Google Shifts Focus to Small Business

By Clayton Hamshar June 30, 2014

Google, as the creator of Ad Words, has certainly demonstrated its expertise in targeting specific audiences. With the release of My Business earlier this month Google directed some manpower toward a suite of online services aimed at small businesses, drawing together Search, Maps and Google+ into a centralized location to simplify the process for businesses interested in creating a strong online presence.

The My Business campaign urges potential users to “Get Your Business On Google,” a phrase that immediately stirs significance in our culture. If people are “Googling” something it is implied that thing is important, and so logically it is in the best interest of businesses to be “on Google.”

What the My Business page does not currently include or even address is the importance of a good, old-fashioned website, but Google has far from neglected that aspect. Still in the development and limited trial stage is Google Domains, a service that allows users to purchase and register domain names in addition to gaining access information on third-party web hosting and tools for simple website creation (think Wix, Weebly, etc.).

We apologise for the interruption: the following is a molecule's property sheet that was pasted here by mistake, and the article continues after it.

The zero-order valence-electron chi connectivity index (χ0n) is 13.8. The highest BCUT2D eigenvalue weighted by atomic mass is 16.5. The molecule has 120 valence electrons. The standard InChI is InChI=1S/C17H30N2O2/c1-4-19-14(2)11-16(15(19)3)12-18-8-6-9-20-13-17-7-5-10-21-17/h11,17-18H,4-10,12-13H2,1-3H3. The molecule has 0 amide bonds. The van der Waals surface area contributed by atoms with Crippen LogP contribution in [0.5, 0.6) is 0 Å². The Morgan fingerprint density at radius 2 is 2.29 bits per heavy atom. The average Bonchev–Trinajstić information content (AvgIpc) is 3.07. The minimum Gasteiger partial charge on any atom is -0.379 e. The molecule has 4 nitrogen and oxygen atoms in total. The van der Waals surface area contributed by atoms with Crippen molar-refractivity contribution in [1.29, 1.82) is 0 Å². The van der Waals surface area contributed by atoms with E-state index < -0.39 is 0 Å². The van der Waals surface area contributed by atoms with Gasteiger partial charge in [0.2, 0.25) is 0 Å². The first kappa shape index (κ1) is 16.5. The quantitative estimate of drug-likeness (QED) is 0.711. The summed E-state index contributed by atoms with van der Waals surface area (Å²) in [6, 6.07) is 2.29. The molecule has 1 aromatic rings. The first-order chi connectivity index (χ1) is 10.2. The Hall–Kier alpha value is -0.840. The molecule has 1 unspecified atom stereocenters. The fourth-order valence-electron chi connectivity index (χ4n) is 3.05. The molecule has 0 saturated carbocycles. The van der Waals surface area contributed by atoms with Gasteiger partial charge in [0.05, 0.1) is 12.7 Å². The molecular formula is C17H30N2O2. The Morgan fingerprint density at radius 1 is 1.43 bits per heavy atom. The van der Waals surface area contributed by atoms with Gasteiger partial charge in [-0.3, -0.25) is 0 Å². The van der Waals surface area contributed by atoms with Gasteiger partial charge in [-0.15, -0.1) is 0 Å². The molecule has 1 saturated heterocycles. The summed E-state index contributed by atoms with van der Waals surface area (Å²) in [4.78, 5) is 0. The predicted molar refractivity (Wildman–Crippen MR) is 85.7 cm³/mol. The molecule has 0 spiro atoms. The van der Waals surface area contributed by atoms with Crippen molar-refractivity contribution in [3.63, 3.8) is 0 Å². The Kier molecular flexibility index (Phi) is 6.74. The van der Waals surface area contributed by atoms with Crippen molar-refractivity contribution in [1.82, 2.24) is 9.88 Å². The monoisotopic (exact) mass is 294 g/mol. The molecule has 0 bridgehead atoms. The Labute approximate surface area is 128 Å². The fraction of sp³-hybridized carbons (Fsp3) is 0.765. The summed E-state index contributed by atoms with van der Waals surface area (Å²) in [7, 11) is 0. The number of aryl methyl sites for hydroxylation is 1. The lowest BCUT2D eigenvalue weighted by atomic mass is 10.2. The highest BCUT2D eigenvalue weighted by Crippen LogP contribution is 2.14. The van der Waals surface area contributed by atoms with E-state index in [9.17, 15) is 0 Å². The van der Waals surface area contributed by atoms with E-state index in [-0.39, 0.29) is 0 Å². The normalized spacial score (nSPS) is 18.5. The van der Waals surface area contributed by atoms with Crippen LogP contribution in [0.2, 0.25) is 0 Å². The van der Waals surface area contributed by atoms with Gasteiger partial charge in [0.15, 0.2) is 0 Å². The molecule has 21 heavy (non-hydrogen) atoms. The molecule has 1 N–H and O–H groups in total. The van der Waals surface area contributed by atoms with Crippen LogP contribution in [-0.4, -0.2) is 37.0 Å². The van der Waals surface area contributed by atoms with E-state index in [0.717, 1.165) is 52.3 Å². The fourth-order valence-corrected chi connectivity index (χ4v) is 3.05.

When development is complete the domain service will undoubtedly emphasize full integration between the user’s newly created site and Google My Business, providing business owners with a cohesive, yet fully Google-sponsored website.

This is where it seems a bit domineering. Although it is a very attractive solution for small businesses to carve out an Internet presence (arguably the most complete package available on the market when taking into consideration the wealth of additional services Google has to offer in addition to its clout in the industry and the public) it is yet another aspect of the Web for Google to dominate.

If small businesses all over the world are going online in a way that is hopelessly indebted to Google, there will be significantly less competition and much more influence wielded by a single giant corporation.



Contributing Writer

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